Imagine you lived in a box. It was clean, you were regularly fed, but only let out every now and again to stretch and run for a couple of hours. You’d live, you’d survive, but would you be happy?
Basically, this is how we’ve been treating domestic rabbits for a long, long time. The accepted norm is rabbits live in a hutch and are let out to play in their run. But when you think about it, this idea of a separate hutch and run is an outdated concept. Domestic rabbits should be housed in accommodation where they can live comfortably and as naturally as possible.
Things to consider when buying a rabbit accommodation
They need both a sheltered bolthole to relax and an area they can safely run about in. Yes, it’s great if you have the space to let them run around your bunny proofed garden, but just like young children, rabbits shouldn’t really be left out unattended. I wouldn’t risk it, it only takes ONE attack to find out it was a mistake.
However, you might not have as much time as you’d like to stay out with them keeping guard for any foxes, birds of prey, or local cats that might be lurking nearby. And you certainly wouldn’t leave them out overnight, you’d tuck them away safely in their hutch.
But rabbits live on a different body clock to us humans, they’re crepuscular creatures, which means they’re most active at dawn and dusk. That’s why they need adequate accommodation that not only offers them a secure sheltered area, but also the freedom to exercise or rest as they please. Sadly, hutches on the market are inadequate and don’t offer this standard of living.
So what do you need to consider when buying or designing your rabbit accommodation?
1. Size and Height
Bear in mind that minimum sizes given by rabbit organisations or rescues are just that, minimums, so when it comes to rabbit housing, bigger is always better. Remember, no matter how nice, it’s still, in effect, a prison, so build the biggest ‘cell’ you can. You won’t regret it when you see their happy fuzzy faces! Don’t forget, you’ll need to be able to access all areas for cleaning or so you can get to your bunny if they’re ill.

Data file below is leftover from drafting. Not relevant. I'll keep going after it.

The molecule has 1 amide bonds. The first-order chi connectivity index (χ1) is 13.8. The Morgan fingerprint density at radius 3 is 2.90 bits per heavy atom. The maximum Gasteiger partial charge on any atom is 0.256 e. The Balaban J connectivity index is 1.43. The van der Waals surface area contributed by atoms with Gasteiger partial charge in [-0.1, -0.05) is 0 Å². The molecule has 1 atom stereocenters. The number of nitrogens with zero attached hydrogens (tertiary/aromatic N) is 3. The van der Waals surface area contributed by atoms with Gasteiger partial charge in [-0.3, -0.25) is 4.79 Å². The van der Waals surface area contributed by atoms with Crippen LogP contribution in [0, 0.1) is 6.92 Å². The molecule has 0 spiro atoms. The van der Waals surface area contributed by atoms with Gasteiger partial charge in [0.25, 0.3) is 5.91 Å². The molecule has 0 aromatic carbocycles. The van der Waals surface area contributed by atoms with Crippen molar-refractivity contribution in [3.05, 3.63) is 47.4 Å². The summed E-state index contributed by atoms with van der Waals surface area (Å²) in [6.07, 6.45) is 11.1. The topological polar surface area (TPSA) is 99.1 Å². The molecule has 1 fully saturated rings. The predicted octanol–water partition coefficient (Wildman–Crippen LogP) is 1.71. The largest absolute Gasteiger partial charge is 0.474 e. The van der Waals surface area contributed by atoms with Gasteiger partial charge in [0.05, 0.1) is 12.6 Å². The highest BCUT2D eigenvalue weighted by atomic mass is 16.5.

2. Quality Mesh
Good strong mesh is a must. Yes, it’s much more expensive than lower grade netting or chicken wire, but completely essential to protect against predators. To prevent paws getting stuck or being exposed, holes should be no bigger than 25mm x 25mm. Weldmesh is considered stronger than the woven type and galvanised after welding will protect against rust. Don’t forget the roof too, as you’ll need to protect against birds of prey and predators that can easily scale the walls and climb over, this includes foxes.
3. Pressure Treated Timber
There’s always a concern treatments could be harmful to rabbits as they chew on the wood, but untreated timber will quickly deteriorate. The best thing to use is a special type of pressure treated timber known as Tanalith ‘E’. This has the treatment penetrated into it so can last up to 10 years, and is what we use to make climbing frames (if it’s safe for kids, it’s safe for animals too).
A slow grown timber will also last a lot longer as it’s harder to shred than a cheaper quick grown wood that many hutches are traditionally made from that bunnies will soon gnaw through and destroy. The correct timber can make all the difference between accommodation that will last for years and the need for constant fixes or replacements.
4. Fox Guarding
Rabbits can, literally, die of fright, it’s not a myth, so it’s a good idea to add some kind of fox guarding around the bottom of the enclosure. A strip of timber about 350mm to 450mm high will do the job. The point is to create a barrier so your bunnies feel safely hidden out of sight of terrifying predators but not so high they can’t see over it if they stretch.
5. Insulated Shelter
No housing would be complete without a sheltered bolthole to feel cosy and safe. An insulated area will help keep rabbits warm in the winter and cooler in the summer. I’d recommend Polyurethane as it’s the best insulator available (twice as efficient as loft insulation). A lot of hutch designs have many flaws though. The access hole is at the sides, which means heat can easily escape. A better idea is to have access from underneath so any heat generated in the sleeping area is better retained.
Ideally, the best surface to place rabbit housing on is grass, as this is what they boing about on in the wild, and rabbits need a surface with a bit of give so they don’t get sore hocks (the soles of their feet). Rabbits don’t have pads on the bottom of their paws, so aren’t suited to living permanently on hard surfaces. To prevent bunnies digging out and predators digging in, add mesh flooring underneath the turf.
7. Toys and Home Comforts
Remember to allow room for plenty of toys to keep your bunnies stimulated and free from boredom. Provide as many toys and distractions as you can to keep your furry friends happy. Also fill their shelter with lots of snugly bedding straw.
Save money and make your life easier by buying an off the shelf option. Rabbitopia, designed by one of the Company’s owners, Alex, an obsessive bunny lover (with 10 rabbits), to cater for the very specific needs of rabbits.